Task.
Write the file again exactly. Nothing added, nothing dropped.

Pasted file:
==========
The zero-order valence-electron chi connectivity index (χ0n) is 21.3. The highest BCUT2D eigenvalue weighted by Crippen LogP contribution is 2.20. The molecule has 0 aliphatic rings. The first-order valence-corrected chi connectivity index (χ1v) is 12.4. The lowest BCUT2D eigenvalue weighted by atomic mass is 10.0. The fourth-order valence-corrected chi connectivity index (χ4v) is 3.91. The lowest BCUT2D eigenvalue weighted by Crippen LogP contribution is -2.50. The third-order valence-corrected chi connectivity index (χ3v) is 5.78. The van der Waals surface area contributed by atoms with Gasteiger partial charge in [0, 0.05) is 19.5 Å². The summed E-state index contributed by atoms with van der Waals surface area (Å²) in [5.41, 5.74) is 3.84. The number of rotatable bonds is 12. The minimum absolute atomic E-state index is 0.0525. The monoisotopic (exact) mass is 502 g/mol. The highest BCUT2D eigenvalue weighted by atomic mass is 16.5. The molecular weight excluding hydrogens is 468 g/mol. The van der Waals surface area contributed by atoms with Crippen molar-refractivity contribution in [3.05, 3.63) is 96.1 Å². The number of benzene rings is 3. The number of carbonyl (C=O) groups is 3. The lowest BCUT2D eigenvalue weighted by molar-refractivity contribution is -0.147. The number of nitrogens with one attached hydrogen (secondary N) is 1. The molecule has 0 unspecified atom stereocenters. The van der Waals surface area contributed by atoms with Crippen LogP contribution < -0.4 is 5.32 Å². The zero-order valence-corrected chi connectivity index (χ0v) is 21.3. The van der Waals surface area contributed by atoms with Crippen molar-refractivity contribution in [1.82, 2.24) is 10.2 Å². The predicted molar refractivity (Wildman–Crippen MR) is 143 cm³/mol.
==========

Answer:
The zero-order valence-electron chi connectivity index (χ0n) is 21.3. The highest BCUT2D eigenvalue weighted by Crippen LogP contribution is 2.20. The molecule has 0 aliphatic rings. The first-order valence-corrected chi connectivity index (χ1v) is 12.4. The lowest BCUT2D eigenvalue weighted by atomic mass is 10.0. The fourth-order valence-corrected chi connectivity index (χ4v) is 3.91. The lowest BCUT2D eigenvalue weighted by Crippen LogP contribution is -2.50. The third-order valence-corrected chi connectivity index (χ3v) is 5.78. The van der Waals surface area contributed by atoms with Gasteiger partial charge in [0, 0.05) is 19.5 Å². The summed E-state index contributed by atoms with van der Waals surface area (Å²) in [5.41, 5.74) is 3.84. The number of rotatable bonds is 12. The minimum absolute atomic E-state index is 0.0525. The monoisotopic (exact) mass is 502 g/mol. The highest BCUT2D eigenvalue weighted by atomic mass is 16.5. The molecular weight excluding hydrogens is 468 g/mol. The van der Waals surface area contributed by atoms with Crippen molar-refractivity contribution in [3.05, 3.63) is 96.1 Å². The number of benzene rings is 3. The number of carbonyl (C=O) groups is 3. The lowest BCUT2D eigenvalue weighted by molar-refractivity contribution is -0.147. The number of nitrogens with one attached hydrogen (secondary N) is 1. The molecule has 0 unspecified atom stereocenters. The van der Waals surface area contributed by atoms with Crippen LogP contribution < -0.4 is 5.32 Å². The zero-order valence-corrected chi connectivity index (χ0v) is 21.3. The van der Waals surface area contributed by atoms with Crippen molar-refractivity contribution in [1.82, 2.24) is 10.2 Å². The predicted molar refractivity (Wildman–Crippen MR) is 143 cm³/mol.